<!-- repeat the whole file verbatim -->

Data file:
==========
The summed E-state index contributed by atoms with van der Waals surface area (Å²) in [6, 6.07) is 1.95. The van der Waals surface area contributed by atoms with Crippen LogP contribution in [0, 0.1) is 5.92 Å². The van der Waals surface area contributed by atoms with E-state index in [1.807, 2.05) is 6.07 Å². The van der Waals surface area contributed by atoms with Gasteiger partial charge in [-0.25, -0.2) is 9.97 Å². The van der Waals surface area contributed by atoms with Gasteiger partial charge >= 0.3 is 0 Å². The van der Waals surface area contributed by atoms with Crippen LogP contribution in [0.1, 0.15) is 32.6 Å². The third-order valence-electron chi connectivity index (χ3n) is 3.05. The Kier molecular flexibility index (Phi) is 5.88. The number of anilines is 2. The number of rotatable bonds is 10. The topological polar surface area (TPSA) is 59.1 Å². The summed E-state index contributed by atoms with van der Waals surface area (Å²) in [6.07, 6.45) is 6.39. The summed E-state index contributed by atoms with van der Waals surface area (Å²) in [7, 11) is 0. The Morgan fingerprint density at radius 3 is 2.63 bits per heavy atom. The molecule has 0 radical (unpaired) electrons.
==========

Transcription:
The summed E-state index contributed by atoms with van der Waals surface area (Å²) in [6, 6.07) is 1.95. The van der Waals surface area contributed by atoms with Crippen LogP contribution in [0, 0.1) is 5.92 Å². The van der Waals surface area contributed by atoms with E-state index in [1.807, 2.05) is 6.07 Å². The van der Waals surface area contributed by atoms with Gasteiger partial charge in [-0.25, -0.2) is 9.97 Å². The van der Waals surface area contributed by atoms with Gasteiger partial charge >= 0.3 is 0 Å². The van der Waals surface area contributed by atoms with Crippen LogP contribution in [0.1, 0.15) is 32.6 Å². The third-order valence-electron chi connectivity index (χ3n) is 3.05. The Kier molecular flexibility index (Phi) is 5.88. The number of anilines is 2. The number of rotatable bonds is 10. The topological polar surface area (TPSA) is 59.1 Å². The summed E-state index contributed by atoms with van der Waals surface area (Å²) in [6.07, 6.45) is 6.39. The summed E-state index contributed by atoms with van der Waals surface area (Å²) in [7, 11) is 0. The Morgan fingerprint density at radius 3 is 2.63 bits per heavy atom. The molecule has 0 radical (unpaired) electrons.